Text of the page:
Dakhla is the scene of understanding, both between cultures and religions. The city, located in the area of Western Sahara and considered by Morocco as a southern province, has been the place chosen for nationalities belonging to the countries of North Africa and the Middle East to meet with one aim: to fraternise and unite in understanding between cultures and religions.
The event, organised by URI MENA, is celebrating its seventeenth edition in a context in which the differences between religions continue to be an element of discord. For this reason, initiatives such as those proposed by URI MENA provide an opportunity to give way to measures that unite human beings at a time when divisions are more than notorious. The celebration of events that are committed to understanding and coexistence necessarily involve the struggle and commitment to tolerance, and this is what they wanted to demonstrate.
Through conferences, colloquiums, joint work and conviviality, the Organisation has organised a series of conferences with the aim of contributing ideas, keys and projects to achieve this end.
An example of this was one of the parts of the congress in which representatives of both the Islamic and Hebrew religions were invited to explain the need to work together, in the spirit of peaceful coexistence. The aim of this meeting is to promote the cultural and religious understanding that reached its peak in the Abrahamic Accords. However, these agreements were not even the beginning of cultural understanding and coexistence between Muslims and Jews. The Abrahamic Accords were an official staging of what different Arab countries and Israel wanted to achieve and had been working towards for many years: rapprochement and mutual understanding. It is precisely in Morocco that there is still a large Jewish community, especially of Sephardic Jews, which is why closeness and mutual understanding continue to be key elements for both Moroccan and Jewish culture.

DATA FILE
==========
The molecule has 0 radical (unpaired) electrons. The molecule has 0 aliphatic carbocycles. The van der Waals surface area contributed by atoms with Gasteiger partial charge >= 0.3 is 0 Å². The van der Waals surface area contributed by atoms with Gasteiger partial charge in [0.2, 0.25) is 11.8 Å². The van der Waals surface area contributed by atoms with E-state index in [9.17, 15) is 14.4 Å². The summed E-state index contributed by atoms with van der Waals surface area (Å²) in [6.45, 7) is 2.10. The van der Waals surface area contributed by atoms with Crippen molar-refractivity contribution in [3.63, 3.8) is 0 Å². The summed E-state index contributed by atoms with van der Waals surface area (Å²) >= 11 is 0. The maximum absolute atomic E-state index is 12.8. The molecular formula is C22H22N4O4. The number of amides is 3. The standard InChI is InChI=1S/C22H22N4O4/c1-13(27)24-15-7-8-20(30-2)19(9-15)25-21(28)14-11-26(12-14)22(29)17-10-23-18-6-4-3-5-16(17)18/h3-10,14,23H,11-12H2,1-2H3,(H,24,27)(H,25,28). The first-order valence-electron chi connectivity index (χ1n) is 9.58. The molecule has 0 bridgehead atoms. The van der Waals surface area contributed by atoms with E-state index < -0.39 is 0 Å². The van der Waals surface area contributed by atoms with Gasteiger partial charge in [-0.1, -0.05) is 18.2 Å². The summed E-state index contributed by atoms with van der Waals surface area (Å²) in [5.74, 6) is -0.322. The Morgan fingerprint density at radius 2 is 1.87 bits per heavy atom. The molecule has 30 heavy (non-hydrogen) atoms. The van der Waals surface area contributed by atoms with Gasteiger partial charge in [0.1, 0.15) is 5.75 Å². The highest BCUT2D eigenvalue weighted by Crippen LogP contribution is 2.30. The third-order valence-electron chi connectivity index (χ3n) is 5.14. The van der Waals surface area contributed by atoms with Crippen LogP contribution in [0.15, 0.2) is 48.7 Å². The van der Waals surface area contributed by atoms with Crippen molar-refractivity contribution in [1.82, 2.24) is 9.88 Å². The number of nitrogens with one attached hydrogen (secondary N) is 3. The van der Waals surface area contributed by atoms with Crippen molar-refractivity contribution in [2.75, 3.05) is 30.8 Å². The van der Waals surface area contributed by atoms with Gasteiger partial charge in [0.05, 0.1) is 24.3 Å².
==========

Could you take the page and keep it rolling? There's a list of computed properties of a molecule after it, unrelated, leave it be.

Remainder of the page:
In addition to building bridges between cultures, the event aims to gather the keys to curbing and confronting violent extremism and terrorism through a key tool: interfaith dialogue. Today, terrorism remains one of the main threats to international security. Although Daesh has been successfully eradicated from countries such as Syria and Iraq, it is awakening from its slumber, directly threatening the stability of these already volatile and fragile countries.
More and more states and institutions are turning to religious dialogue as a tool for change. Although violence is still intrinsically linked to conflict, dialogue and diplomacy have already proven to be the most humane ways to try to find a solution to any disagreement.
On the other hand, the Sahel is one of the regions currently harbouring the most terrorists. Its proximity to North Africa, and even to Europe, is key for these groups to fulfil one of their goals: to sow discord and chaos, and to threaten peaceful coexistence through terror. Despite the current and necessary security and defence measures that ensure the integrity of all citizens, education and knowledge are two concepts that need to be cultivated and disseminated to society.
Therefore, events such as these reflect our most necessary tools: education and dialogue to move away from conflict, non-coexistence and intolerance. Confrontation and violence have never been the means to achieve stability in countries, even if this has sometimes been the prevailing option. It is in this spirit that Morocco is hosting an event of great importance because of the objectives it wishes to achieve: to promote dialogue and coexistence in a volatile and multipolar world that sometimes forgets these two fundamental tools. The aim remains the same: to continue working towards making the world more peaceful and, ultimately, more humane.